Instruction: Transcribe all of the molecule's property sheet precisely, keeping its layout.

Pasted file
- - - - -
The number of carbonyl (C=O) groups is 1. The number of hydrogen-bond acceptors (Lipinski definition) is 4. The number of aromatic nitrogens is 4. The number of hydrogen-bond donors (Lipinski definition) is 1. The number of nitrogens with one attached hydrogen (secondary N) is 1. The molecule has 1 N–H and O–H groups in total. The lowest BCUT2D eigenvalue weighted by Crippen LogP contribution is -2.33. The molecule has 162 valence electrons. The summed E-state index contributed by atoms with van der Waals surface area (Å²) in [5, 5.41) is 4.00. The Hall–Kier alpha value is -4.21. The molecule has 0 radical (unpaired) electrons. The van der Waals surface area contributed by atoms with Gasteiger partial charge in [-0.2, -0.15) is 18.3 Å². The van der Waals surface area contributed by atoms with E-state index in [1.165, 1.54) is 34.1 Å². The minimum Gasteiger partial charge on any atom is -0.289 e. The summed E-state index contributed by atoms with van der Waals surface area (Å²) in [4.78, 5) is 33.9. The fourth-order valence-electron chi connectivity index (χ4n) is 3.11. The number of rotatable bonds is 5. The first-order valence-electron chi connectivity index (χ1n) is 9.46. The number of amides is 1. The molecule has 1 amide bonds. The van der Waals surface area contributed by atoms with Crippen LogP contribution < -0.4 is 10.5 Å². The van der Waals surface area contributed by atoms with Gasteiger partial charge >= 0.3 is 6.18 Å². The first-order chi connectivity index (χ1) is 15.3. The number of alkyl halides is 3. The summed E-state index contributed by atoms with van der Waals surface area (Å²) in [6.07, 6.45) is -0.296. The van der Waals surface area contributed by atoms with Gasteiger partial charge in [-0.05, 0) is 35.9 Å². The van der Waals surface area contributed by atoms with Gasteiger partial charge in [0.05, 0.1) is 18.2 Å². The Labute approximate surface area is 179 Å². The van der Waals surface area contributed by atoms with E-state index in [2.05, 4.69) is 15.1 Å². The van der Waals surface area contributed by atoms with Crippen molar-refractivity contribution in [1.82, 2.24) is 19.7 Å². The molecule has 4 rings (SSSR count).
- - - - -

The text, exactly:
The number of carbonyl (C=O) groups is 1. The number of hydrogen-bond acceptors (Lipinski definition) is 4. The number of aromatic nitrogens is 4. The number of hydrogen-bond donors (Lipinski definition) is 1. The number of nitrogens with one attached hydrogen (secondary N) is 1. The molecule has 1 N–H and O–H groups in total. The lowest BCUT2D eigenvalue weighted by Crippen LogP contribution is -2.33. The molecule has 162 valence electrons. The summed E-state index contributed by atoms with van der Waals surface area (Å²) in [5, 5.41) is 4.00. The Hall–Kier alpha value is -4.21. The molecule has 0 radical (unpaired) electrons. The van der Waals surface area contributed by atoms with Gasteiger partial charge in [-0.2, -0.15) is 18.3 Å². The van der Waals surface area contributed by atoms with E-state index in [1.165, 1.54) is 34.1 Å². The minimum Gasteiger partial charge on any atom is -0.289 e. The summed E-state index contributed by atoms with van der Waals surface area (Å²) in [4.78, 5) is 33.9. The fourth-order valence-electron chi connectivity index (χ4n) is 3.11. The number of rotatable bonds is 5. The first-order valence-electron chi connectivity index (χ1n) is 9.46. The number of amides is 1. The molecule has 1 amide bonds. The van der Waals surface area contributed by atoms with Crippen LogP contribution < -0.4 is 10.5 Å². The van der Waals surface area contributed by atoms with Gasteiger partial charge >= 0.3 is 6.18 Å². The first-order chi connectivity index (χ1) is 15.3. The number of alkyl halides is 3. The summed E-state index contributed by atoms with van der Waals surface area (Å²) in [6.07, 6.45) is -0.296. The van der Waals surface area contributed by atoms with Gasteiger partial charge in [-0.05, 0) is 35.9 Å². The van der Waals surface area contributed by atoms with Gasteiger partial charge in [0.05, 0.1) is 18.2 Å². The Labute approximate surface area is 179 Å². The van der Waals surface area contributed by atoms with E-state index in [2.05, 4.69) is 15.1 Å². The van der Waals surface area contributed by atoms with Crippen molar-refractivity contribution in [1.82, 2.24) is 19.7 Å². The molecule has 4 rings (SSSR count).